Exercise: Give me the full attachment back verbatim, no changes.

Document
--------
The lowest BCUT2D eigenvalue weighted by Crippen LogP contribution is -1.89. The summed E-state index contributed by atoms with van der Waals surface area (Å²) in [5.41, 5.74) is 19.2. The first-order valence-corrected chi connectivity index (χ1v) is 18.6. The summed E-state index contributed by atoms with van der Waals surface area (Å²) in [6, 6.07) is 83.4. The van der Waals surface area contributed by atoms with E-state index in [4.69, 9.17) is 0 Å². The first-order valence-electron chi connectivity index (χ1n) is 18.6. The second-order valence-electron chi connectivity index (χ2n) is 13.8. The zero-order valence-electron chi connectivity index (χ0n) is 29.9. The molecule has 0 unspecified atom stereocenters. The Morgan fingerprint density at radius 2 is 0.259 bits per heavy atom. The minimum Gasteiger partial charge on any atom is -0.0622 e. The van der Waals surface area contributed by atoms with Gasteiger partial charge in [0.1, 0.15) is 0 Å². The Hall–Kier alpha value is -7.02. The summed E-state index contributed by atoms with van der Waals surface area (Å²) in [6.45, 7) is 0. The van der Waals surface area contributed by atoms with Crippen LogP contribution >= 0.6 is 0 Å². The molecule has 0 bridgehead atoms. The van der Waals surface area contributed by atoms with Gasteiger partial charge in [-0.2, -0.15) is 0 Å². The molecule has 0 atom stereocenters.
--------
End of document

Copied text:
The lowest BCUT2D eigenvalue weighted by Crippen LogP contribution is -1.89. The summed E-state index contributed by atoms with van der Waals surface area (Å²) in [5.41, 5.74) is 19.2. The first-order valence-corrected chi connectivity index (χ1v) is 18.6. The summed E-state index contributed by atoms with van der Waals surface area (Å²) in [6, 6.07) is 83.4. The van der Waals surface area contributed by atoms with E-state index in [4.69, 9.17) is 0 Å². The first-order valence-electron chi connectivity index (χ1n) is 18.6. The second-order valence-electron chi connectivity index (χ2n) is 13.8. The zero-order valence-electron chi connectivity index (χ0n) is 29.9. The molecule has 0 unspecified atom stereocenters. The Morgan fingerprint density at radius 2 is 0.259 bits per heavy atom. The minimum Gasteiger partial charge on any atom is -0.0622 e. The van der Waals surface area contributed by atoms with Gasteiger partial charge in [0.1, 0.15) is 0 Å². The Hall–Kier alpha value is -7.02. The summed E-state index contributed by atoms with van der Waals surface area (Å²) in [6.45, 7) is 0. The van der Waals surface area contributed by atoms with Crippen LogP contribution >= 0.6 is 0 Å². The molecule has 0 bridgehead atoms. The van der Waals surface area contributed by atoms with Gasteiger partial charge in [-0.2, -0.15) is 0 Å². The molecule has 0 atom stereocenters.